Waiter sacked for posting pic of Peyton Manning's tip

A North Carolina waiter is so excited about an extra $200 gratuity left by the former Colts quarterback that he posts it online. His restaurant is displeased. It cuts him.

Screenshot: Chris Matyszczyk/CNET

There are few more painful jobs than being a restaurant server.

Why, only yesterday, a number of them were awarded more than $5 million, after they claimed that Mario Batali's company had unfairly re-allocated some of their tips.

So if Peyton Manning walked into your restaurant and, at the end of a meal, offered an a additional tip of $200, you might feel a little giddy. Especially as 18 percent had already been added to the $739.58 check.

You would want to tell as many people as possible--or at least your friends.

These days, though, many think the word "friends" means everyone on the Web--unless, that is you have an excellent sense of privacy and an even finer judgment of friendship.

And "telling" means posting in some public way, because we're all Zuckerbergians now, aren't we?

So, the server in question--at a restaurant called The Angus Barn in Raleigh, N.C.--somehow allowed for a picture of Manning's generosity to seep out. For now many news outlets have printed a picture of Manning's credit card receipt. (Yes, he does use a Mastercard.)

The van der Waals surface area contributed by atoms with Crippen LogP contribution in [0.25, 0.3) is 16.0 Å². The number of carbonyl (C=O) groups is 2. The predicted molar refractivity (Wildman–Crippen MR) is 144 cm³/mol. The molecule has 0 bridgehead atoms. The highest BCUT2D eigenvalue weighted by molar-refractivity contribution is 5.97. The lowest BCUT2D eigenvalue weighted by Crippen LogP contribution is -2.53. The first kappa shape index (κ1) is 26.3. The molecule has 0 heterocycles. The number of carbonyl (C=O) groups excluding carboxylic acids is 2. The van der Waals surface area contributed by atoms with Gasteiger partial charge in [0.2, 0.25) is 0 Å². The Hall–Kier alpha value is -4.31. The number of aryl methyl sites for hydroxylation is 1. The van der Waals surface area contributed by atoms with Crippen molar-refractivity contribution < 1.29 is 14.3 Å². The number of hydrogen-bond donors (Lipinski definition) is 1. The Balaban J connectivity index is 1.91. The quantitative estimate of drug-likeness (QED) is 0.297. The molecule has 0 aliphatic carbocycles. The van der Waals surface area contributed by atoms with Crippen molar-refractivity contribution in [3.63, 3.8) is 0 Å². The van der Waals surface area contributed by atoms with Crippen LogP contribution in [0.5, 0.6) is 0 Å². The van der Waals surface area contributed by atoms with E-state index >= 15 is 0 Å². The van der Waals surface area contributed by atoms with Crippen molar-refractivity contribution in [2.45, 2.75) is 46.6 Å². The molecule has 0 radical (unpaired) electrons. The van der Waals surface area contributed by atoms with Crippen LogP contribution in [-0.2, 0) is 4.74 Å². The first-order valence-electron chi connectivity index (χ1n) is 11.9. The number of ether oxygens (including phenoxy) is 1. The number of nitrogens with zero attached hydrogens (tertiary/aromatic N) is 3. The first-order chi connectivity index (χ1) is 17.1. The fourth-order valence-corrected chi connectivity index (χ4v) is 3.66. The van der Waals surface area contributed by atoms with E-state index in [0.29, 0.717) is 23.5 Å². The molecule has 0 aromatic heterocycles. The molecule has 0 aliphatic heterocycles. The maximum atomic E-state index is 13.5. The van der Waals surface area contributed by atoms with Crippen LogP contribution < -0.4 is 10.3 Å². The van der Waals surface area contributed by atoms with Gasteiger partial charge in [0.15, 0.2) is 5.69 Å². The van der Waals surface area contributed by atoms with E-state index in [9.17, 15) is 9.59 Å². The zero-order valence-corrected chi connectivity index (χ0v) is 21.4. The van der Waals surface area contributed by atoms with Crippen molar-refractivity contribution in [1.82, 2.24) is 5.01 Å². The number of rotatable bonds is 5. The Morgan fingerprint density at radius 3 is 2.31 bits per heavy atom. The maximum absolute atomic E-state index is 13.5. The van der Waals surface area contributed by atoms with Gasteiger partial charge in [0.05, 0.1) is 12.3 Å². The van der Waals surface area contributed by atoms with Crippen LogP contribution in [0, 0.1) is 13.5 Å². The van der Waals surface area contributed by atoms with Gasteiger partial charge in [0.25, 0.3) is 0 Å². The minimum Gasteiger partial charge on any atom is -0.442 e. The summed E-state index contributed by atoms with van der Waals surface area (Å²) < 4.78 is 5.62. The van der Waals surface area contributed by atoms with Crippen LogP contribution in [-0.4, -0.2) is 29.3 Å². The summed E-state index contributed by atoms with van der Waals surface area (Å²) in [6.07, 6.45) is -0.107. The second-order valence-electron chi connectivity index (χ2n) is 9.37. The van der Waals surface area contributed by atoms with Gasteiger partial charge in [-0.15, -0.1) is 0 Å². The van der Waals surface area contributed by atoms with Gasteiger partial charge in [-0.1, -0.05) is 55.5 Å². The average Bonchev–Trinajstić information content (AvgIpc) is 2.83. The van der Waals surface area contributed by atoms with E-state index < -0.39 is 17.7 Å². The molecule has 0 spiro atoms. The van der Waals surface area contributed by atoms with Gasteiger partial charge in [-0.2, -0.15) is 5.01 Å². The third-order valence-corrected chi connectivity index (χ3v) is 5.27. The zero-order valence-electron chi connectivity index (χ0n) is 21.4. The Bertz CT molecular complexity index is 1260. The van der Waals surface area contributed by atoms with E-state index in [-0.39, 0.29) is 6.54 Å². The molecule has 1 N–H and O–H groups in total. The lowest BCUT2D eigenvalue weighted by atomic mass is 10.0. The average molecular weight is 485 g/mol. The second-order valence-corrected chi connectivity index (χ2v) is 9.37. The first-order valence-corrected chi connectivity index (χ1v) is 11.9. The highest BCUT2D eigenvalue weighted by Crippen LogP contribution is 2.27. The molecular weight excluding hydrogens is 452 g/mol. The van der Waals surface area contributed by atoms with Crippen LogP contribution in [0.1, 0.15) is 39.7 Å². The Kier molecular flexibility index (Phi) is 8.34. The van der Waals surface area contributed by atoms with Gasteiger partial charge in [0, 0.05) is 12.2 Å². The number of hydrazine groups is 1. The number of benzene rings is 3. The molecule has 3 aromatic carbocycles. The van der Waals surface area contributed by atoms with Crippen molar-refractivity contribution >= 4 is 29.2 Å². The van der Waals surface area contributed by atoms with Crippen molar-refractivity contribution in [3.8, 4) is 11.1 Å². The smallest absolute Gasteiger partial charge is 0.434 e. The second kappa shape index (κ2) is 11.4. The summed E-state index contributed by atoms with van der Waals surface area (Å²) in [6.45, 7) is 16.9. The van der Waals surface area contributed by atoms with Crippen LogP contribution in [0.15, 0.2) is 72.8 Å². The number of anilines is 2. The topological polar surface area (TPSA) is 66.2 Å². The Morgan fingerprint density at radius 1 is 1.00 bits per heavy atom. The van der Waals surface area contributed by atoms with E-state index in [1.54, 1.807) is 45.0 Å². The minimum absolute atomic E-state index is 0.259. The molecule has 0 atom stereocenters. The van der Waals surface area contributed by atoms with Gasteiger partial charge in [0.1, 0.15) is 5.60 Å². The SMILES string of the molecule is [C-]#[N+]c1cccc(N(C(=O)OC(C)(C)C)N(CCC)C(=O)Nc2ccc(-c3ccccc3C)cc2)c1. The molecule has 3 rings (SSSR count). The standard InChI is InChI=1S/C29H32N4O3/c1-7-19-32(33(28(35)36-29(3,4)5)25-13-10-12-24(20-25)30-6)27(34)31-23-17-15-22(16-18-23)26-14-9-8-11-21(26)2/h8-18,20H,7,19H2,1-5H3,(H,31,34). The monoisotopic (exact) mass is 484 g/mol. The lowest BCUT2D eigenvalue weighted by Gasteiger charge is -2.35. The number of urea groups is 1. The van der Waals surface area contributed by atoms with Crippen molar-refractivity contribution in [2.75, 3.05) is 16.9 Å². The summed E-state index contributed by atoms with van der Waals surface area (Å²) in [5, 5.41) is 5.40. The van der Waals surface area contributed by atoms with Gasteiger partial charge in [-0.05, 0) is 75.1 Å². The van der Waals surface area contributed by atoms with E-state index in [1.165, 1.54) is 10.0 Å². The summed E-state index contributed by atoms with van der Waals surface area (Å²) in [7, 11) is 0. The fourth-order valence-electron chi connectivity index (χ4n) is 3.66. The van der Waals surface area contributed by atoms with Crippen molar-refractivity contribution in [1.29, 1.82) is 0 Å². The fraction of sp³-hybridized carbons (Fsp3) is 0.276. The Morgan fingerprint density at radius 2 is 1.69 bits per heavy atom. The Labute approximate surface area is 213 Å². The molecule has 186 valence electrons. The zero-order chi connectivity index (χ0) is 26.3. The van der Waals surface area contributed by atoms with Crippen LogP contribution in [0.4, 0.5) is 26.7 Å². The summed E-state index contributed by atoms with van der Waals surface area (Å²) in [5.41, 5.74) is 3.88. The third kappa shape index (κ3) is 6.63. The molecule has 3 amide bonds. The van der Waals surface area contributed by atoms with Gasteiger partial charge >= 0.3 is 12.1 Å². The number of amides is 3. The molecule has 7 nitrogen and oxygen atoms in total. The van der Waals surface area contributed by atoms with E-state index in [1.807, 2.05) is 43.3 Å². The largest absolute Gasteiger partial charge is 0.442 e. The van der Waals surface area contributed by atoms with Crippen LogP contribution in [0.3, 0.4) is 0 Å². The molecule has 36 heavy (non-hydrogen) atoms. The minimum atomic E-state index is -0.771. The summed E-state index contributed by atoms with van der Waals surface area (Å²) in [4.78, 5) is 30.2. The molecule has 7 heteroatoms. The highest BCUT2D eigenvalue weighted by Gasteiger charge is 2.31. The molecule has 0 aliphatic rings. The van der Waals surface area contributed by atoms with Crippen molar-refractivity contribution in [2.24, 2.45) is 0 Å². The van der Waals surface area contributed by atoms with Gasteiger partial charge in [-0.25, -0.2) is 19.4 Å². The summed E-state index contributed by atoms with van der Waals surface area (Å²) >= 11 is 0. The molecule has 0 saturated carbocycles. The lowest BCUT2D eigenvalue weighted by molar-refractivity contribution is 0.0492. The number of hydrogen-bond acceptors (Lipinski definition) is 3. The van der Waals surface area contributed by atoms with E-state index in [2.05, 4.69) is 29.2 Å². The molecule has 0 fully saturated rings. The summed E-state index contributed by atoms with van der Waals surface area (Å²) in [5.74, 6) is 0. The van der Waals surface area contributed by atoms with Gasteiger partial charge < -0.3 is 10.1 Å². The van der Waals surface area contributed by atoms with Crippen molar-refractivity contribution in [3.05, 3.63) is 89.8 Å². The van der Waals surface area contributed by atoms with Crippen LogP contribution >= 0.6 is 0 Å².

It is unclear whether the server--reportedly called Jon--merely e-mailed it to friends who sent it to more friends or whether he socially networked it in a more obvious way.

However, it appears to have been posted on so many Twitter feeds--for example, here on the feed of Dipo Ogunrinde--that it has become a public work of art.

In any case, the Triangle Business Journal reports that Jon was fired. Indeed, it quotes Van Eure, the Angus Barn's owner as saying: "This goes against every policy we have. It's just horrible."

The Angus Barn, you see, likes to have celebs pop by. It likes them to enjoy and fine and private experience.

One can entirely understand that neither Manning nor the restaurant could have been cheered by the waiter's posting.

It always seems sad, though, when one man's excitement over another man's generosity--in a world where millions are less than generous--is punished by something more than an excessive celebration penalty enforced at the kickoff.

 

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